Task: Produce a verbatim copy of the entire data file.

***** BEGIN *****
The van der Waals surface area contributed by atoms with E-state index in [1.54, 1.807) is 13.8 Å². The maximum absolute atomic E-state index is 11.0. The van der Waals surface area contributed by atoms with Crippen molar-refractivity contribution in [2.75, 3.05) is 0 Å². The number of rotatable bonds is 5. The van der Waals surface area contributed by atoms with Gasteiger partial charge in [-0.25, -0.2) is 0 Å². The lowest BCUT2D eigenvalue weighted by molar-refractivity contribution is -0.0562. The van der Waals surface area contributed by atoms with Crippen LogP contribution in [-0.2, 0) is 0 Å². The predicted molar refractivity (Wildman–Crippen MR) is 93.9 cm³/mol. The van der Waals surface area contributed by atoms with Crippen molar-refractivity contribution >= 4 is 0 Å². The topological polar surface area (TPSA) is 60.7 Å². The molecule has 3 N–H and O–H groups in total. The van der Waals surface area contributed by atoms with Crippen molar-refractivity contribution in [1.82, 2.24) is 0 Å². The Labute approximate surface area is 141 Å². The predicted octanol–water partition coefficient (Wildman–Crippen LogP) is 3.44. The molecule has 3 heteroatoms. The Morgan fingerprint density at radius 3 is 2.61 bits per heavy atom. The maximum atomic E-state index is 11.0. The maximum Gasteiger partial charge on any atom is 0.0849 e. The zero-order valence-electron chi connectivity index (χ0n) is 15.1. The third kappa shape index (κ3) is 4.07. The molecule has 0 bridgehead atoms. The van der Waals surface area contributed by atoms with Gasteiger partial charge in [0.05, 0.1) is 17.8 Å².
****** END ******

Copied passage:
The van der Waals surface area contributed by atoms with E-state index in [1.54, 1.807) is 13.8 Å². The maximum absolute atomic E-state index is 11.0. The van der Waals surface area contributed by atoms with Crippen molar-refractivity contribution in [2.75, 3.05) is 0 Å². The number of rotatable bonds is 5. The van der Waals surface area contributed by atoms with Gasteiger partial charge in [-0.25, -0.2) is 0 Å². The lowest BCUT2D eigenvalue weighted by molar-refractivity contribution is -0.0562. The van der Waals surface area contributed by atoms with Crippen LogP contribution in [-0.2, 0) is 0 Å². The predicted molar refractivity (Wildman–Crippen MR) is 93.9 cm³/mol. The van der Waals surface area contributed by atoms with Crippen molar-refractivity contribution >= 4 is 0 Å². The topological polar surface area (TPSA) is 60.7 Å². The molecule has 3 N–H and O–H groups in total. The van der Waals surface area contributed by atoms with Crippen molar-refractivity contribution in [1.82, 2.24) is 0 Å². The Labute approximate surface area is 141 Å². The predicted octanol–water partition coefficient (Wildman–Crippen LogP) is 3.44. The molecule has 3 heteroatoms. The Morgan fingerprint density at radius 3 is 2.61 bits per heavy atom. The maximum atomic E-state index is 11.0. The maximum Gasteiger partial charge on any atom is 0.0849 e. The zero-order valence-electron chi connectivity index (χ0n) is 15.1. The third kappa shape index (κ3) is 4.07. The molecule has 0 bridgehead atoms. The van der Waals surface area contributed by atoms with Gasteiger partial charge in [0.05, 0.1) is 17.8 Å².